Last year was a rough one for the Thibodaux High School football team.
The Tigers went 3-7, had a couple of rare lopsided defeats and missed the Class 5A State Playoffs — all rare occurrences for a prideful program that’s had a lot of success in the past decade.
But the Tigers were brutally young last year and battled severe injuries, which depleted their roster and put the team at a competitive disadvantage.
This fall, those young guys are older, those injuries are now healed and the Tigers think it’s time to go win some football games again.
Expectations are high around Thibodaux as the Tigers approach the beginning of the 2019 season. Coach Chris Dugas said last year’s youth has turned into this year’s experience and the team is now better equipped to handle the muscle in the local Class 5A District.
“We were as young last year as we’ve ever been, and we got even younger because of some injuries we had to endure,” Dugas said. “We were playing inexperienced players all over the field and at times, it showed. Physically, I don’t think we were ready and mentally, I think we struggled with the bright lights on Friday nights. We didn’t have that leadership that you need to have in a Class 5A season. But we have a lot of those guys back, and they’re all bigger and stronger and everyone is bought in. I think we’re excited about the season and everyone is ready to get back to work and try and get some of that bad taste from last year out of our mouths.”
Thibodaux has a rarity for a Class 5A team.
They have almost everything back on both sides of the ball.
Dugan said last year’s team had less than 10 seniors and only a handful of those seniors played a significant role on the field.
That means that this year’s depth chart is almost a mirror of last year’s on both sides of the ball — a luxury not many teams in the state have.
Offensively, Dugas said the Tigers have skill and speed all over the field.
Quarterback Luke Alleman is back after missing time last year with an injury. He’s a gunslinger and a leader at the position for the Tigers — a guy Dugas said has matured into the position throughout the offseason.
“The game has slowed down for him,” Dugas said. “Physically, he’s always had all of the tools. Now, you can see, the speed is much easier on him.”
But Thibodaux also has playmakers all around the field — a skill corps that includes UL-Lafayette commitment Kyren Lacy, Darwin Davis Jr., Maurquel Price and even Tyren Young, who played quarterback last year when Alleman went down.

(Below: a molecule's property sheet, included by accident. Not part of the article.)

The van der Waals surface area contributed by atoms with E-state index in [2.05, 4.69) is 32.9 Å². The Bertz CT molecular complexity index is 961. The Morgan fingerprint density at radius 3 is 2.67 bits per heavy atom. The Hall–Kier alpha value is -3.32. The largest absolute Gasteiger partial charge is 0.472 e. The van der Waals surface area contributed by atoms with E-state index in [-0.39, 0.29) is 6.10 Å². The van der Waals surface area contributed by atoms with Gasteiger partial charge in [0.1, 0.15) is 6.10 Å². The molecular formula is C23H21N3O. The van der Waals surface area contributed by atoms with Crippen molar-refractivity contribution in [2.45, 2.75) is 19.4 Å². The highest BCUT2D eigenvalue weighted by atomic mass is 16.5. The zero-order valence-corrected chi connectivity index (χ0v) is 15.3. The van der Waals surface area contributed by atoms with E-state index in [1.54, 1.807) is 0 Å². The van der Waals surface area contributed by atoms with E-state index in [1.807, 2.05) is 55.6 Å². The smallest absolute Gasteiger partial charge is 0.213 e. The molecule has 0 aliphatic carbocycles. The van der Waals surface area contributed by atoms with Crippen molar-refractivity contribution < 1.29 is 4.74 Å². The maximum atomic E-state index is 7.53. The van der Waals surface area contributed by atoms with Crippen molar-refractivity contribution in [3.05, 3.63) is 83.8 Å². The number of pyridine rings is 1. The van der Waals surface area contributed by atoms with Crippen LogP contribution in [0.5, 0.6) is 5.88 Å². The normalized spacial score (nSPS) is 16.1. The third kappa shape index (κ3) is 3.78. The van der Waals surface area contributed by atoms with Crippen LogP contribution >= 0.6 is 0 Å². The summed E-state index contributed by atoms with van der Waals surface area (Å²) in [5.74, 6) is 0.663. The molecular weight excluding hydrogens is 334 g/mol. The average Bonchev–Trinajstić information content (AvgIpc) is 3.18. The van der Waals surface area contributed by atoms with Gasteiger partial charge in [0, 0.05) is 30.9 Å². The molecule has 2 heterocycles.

Young will be a Jack of all trades for the Tigers this season — a guy who can play quarterback, halfback or slot receiver in addition to being an All-State-caliber free safety. Young was also a contributing guard on the Tigers’ State Championship-winning boys’ basketball team.
At halfback, Thibodaux will utilize the hard-nosed running of Ferronte Miller, as well as other bell-cows Dugas believes the Tigers have in their locker room.
“We like our skill guys,” Dugas said. “We think we have size, speed and depth there.”
Defensively, Dugas said the Tigers are exciting about being able to utilize Young’s skills as a ball-hawk — somewhat of a quarterback of that unit.
The Tigers have long envisioned using Young in that role, but injuries have put him in a heavier role on the offensive side of the ball, by necessity.
“Now, we get to unleash him and use him where we think he can really excel possibly at the next level,” Dugas said.
But for the Tigers, the key to 2019 will likely come down to what happens at the line of scrimmage.
Last year, Thibodaux was young up front, and their pups weren’t ready for the vicious Class 5A grind. Dugas said the Tigers struggled up front — even when healthy, but then got ravished by injuries, which totally depleted the team up front.
This year, Dugas said those players are better equipped to handle the season after a successful spring and summer.
The coach said he knows that the Tigers have to better control the trenches to have any chance to reverse their fortunes.
“The summer has been good and we’re ready to go,” Dugas said. “I don’t think anyone was happy with how last year ended up for us, so I think the kids are hungry to show that they can do more this fall and that’s what we plan to do.”